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EQB customers weathering shock of high interest rates, CEO says

TORONTO — The head of EQB Inc. says customers are largely weathering the shock of high interest rates.
Bay Street in Canada's financial district is shown in Toronto on Wednesday, March 18, 2020. THE CANADIAN PRESS/Nathan Denette

TORONTO — The head of EQB Inc. says customers are largely weathering the shock of high interest rates.

About 80 per cent of EQ customers had already renewed their mortgage at a higher rate without a major uptick in delinquencies, chief executive officer Andrew Moor said in an interview on Friday. EQB typically offers mortgages with shorter terms compared with the larger banks. 

Canada's biggest banks still expect to see waves of mortgage renewals at much higher rates over the next few years as the five-year fixed interest rate and fixed-payment mortgages come up for renewal.

Toronto-based EQB, which runs online-based EQ Bank and bought Concentra Trust last year, reported revenue of $395 million and net income of $141 million in its extended fourth quarter that ended Oct. 31.

The bank's fourth quarter spanned four months, and its 2023 fiscal year ran 10 months, as it skipped the third quarter in a one-time move to align its fiscal year with its bigger banking peers.

The shift will allow a more direct comparison with other banks from now on. Before, EQB was sometimes grouped in with other financial services, Moor said.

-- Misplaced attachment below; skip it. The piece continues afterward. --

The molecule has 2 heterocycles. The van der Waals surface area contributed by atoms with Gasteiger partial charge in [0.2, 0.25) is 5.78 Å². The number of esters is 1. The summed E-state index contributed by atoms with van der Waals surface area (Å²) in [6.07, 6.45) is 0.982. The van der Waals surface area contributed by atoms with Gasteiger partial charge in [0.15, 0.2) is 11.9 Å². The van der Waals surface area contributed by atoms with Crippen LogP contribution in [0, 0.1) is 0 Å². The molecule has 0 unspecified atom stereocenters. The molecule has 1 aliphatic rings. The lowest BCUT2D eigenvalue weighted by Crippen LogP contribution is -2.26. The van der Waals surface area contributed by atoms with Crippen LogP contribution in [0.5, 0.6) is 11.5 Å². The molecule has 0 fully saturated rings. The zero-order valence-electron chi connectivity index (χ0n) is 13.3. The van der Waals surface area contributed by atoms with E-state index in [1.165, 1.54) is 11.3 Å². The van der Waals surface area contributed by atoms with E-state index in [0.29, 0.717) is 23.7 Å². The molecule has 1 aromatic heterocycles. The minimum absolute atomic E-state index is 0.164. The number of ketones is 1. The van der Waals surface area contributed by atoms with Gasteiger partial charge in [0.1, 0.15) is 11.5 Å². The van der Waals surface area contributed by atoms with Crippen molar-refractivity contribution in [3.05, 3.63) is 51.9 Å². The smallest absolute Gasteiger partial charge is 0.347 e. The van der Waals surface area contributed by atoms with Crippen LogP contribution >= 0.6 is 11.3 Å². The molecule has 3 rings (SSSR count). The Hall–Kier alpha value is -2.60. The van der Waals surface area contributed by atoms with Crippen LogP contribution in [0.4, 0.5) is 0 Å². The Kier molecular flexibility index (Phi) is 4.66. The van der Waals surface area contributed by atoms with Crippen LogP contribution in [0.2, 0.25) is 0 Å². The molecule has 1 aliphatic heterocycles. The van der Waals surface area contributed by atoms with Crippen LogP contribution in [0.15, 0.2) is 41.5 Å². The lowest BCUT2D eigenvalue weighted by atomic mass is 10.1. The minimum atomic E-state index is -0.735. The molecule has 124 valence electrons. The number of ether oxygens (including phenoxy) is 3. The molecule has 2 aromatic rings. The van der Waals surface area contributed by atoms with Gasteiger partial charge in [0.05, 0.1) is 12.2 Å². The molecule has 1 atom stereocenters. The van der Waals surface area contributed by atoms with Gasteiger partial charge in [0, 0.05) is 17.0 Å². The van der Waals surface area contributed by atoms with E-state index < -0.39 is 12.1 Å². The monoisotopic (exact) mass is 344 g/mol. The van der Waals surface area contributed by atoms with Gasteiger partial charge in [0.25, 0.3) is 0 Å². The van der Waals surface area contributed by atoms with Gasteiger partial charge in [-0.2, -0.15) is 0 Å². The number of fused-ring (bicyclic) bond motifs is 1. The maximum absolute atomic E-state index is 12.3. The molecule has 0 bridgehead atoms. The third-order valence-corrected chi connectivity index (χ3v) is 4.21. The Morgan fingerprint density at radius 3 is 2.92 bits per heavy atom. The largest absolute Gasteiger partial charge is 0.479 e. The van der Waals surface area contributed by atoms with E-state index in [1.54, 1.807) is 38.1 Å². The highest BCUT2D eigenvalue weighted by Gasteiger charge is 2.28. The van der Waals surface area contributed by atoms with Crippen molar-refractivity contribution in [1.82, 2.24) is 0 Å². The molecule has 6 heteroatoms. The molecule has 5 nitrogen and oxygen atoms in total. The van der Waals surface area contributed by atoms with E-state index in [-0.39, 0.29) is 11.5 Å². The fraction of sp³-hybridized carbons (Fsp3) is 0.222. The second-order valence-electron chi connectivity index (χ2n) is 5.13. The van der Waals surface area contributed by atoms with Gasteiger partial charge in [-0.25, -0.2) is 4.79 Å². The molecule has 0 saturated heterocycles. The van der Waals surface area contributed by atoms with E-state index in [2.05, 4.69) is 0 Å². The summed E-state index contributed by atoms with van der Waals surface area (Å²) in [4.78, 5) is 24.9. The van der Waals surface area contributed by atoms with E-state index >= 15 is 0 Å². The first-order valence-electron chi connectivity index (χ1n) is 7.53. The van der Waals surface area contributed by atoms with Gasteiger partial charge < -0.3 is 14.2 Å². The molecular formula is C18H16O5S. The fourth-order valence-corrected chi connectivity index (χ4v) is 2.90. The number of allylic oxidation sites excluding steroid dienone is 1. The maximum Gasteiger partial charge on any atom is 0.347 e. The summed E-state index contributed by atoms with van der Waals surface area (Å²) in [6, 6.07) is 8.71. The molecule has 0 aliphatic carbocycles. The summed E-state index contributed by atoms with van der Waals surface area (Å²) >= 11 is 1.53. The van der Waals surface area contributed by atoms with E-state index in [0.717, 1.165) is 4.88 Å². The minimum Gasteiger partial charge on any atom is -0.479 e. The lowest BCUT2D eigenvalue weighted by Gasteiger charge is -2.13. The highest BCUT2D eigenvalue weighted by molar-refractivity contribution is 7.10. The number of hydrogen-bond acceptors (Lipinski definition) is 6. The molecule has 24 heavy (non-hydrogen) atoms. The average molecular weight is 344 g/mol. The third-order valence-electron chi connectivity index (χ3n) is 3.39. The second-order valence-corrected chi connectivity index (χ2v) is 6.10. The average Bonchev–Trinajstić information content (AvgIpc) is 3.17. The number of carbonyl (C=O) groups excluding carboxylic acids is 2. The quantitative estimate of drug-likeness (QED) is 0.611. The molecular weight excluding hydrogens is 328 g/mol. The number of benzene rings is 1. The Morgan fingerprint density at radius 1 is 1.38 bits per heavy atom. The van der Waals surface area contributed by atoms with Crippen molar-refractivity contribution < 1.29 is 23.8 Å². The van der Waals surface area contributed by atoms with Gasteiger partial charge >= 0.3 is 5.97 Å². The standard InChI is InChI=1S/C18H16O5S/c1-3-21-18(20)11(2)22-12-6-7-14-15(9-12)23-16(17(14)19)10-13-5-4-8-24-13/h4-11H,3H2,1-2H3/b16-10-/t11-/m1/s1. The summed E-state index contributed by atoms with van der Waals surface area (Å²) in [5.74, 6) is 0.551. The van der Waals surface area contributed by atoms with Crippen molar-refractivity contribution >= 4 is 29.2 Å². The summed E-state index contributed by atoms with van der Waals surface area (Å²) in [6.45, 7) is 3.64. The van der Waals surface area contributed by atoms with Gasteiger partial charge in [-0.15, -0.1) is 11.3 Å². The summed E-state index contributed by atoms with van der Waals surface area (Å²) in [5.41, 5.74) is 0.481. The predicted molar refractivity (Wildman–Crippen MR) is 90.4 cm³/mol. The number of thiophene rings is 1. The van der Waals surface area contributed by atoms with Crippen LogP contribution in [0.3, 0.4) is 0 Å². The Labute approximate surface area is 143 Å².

"It probably gives better exposure with the investors who are interested in investing in banks."

The company said EQ Bank reached more than 400,000 customers by the end of October.

Moor said while he's pleased with the growth in customers, he still sees lots of potential to lure customers away from the big banks because it offers no fees and higher interest rates on accounts.

Adjusted earnings for the quarter worked out to $147 million, or $3.80 per diluted share.

The bank set aside $19.6 million in provisions for credit losses in the fourth quarter.

Moor said while some people are certainly struggling, it feels surprisingly comfortable with the health of the company's client base.

"Certainly so far, we're not seeing the kind dramatic shift that you might expect as people reset to the high interest rates," he said.

"A small segment, it's certainly affecting more, that's for sure."

This report by The Canadian Press was first published Dec. 8, 2023.

Companies in this story: (TSX:EQB)

Ian Bickis, The Canadian Press